4) Verification means going there. For most of us, verification is something we might do up front, but rarely do as a continuing practice. Which, apart from making people easy to phish, also makes us vulnerable to deliberate misinformation. We want to believe stuff? We need to do the leg-work of cross-checking that the source is real (crisismappers had a bunch of techniques for this, including checking how someone’s social media profile had grown, looking at activity patterns), finding alternate sources, getting someone to physically go look at something and send photos (groups like findyr still do this). We want to do this without so much work every time? We need to share that load; help each other out with #icheckedthis tags, pause and think before we hit the “share” button.

5) Actions really do speak louder than words. There will most likely be a blizzard of information heading our way; we will need to learn how to find the things that are important in it. One of the best pieces of information I’ve ever received (originally, it was about men) applies here: “ignore everything they say, and watch everything they do”. Be aware of what people are saying, but also watch their actions. Follow the money, and follow the data; everything leaves a trace somewhere if you know how to look for it (again, something that perhaps is best done as a group).

6) Truth is a fragile concept; aim for strong, well-grounded beliefs instead. Philosophy warning: we will probably never totally know our objective truths. We’re probably not in the matrix, but we humans are all systems whose beliefs in the world are completely shaped by our physical senses, and those senses are imperfect. We’ll rarely have complete information either (e.g. there are always outside influences that we can’t see), so what we really have are very strong to much weaker beliefs. There are some beliefs that we accept as truths (e.g. I have a bruise on my leg because I walked into a table today), but mostly we’re basing what we believe on a combination of evidence and personal viewpoint (e.g. “it’s not okay to let people die because they don’t have healthcare”). Try to make both of those as strong as you can.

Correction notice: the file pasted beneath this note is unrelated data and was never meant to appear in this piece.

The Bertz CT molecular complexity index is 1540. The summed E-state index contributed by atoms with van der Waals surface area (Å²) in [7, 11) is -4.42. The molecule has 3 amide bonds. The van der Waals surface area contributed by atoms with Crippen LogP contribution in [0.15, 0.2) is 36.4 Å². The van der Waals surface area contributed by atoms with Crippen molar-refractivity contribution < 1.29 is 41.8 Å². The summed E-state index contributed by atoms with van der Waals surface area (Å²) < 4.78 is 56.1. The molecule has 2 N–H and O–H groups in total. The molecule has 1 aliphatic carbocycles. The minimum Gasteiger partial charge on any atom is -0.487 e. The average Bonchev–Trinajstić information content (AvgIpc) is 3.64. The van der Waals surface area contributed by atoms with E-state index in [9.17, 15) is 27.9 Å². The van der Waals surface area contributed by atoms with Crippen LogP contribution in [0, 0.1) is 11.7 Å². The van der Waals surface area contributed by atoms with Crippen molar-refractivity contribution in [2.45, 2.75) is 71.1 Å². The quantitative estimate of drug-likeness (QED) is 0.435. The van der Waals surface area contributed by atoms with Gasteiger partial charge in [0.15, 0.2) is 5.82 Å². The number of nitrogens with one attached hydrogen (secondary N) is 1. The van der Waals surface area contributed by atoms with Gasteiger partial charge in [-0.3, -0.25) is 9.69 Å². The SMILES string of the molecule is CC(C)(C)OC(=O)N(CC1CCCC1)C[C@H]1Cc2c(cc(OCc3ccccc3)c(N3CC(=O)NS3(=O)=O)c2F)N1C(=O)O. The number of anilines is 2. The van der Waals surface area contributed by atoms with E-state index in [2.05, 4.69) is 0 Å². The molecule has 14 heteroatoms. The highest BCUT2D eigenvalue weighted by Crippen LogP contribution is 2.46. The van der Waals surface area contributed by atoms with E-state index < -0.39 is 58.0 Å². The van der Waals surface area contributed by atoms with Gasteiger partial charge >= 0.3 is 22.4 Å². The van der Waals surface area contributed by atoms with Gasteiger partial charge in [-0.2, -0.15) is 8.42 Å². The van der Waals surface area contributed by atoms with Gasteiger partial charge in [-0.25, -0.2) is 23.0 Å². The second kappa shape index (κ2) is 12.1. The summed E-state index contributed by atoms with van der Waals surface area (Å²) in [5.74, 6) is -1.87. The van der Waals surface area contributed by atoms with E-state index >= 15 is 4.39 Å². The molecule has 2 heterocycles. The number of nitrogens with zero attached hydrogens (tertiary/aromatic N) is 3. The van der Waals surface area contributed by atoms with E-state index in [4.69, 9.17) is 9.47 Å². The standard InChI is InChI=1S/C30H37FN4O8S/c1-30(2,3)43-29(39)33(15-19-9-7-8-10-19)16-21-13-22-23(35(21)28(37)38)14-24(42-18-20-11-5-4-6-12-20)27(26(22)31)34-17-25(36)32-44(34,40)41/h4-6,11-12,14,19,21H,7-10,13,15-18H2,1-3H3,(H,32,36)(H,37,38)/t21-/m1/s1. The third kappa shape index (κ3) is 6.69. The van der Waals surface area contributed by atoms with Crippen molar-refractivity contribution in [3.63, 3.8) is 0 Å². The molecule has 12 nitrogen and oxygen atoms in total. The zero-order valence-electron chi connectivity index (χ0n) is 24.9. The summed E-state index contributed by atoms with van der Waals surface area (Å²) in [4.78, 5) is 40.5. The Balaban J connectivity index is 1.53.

I haven’t talked at all about tools yet. That’s for another day. One of the things I’ve been building into my data science practice is the idea of thinking through problems as a human first, before automating them, so perhaps I’ll roll these thoughts around a bit first. I’ve been thinking about things like perception, e.g. a camera’s perception of a car color changes when it moves from daylight to sodium lights, and adaptation (e.g. using other knowledge like position, shape and plates) and actions (clicking the key) and when beliefs do and don’t matter (e.g. they’re usually part of an action cycle, but some action cycles are continuous and adaptive, not one-shot things), how much of data work is based on chasing beliefs and what we can learn from people with different ways of processing information (hello, Aspies!), but human first here.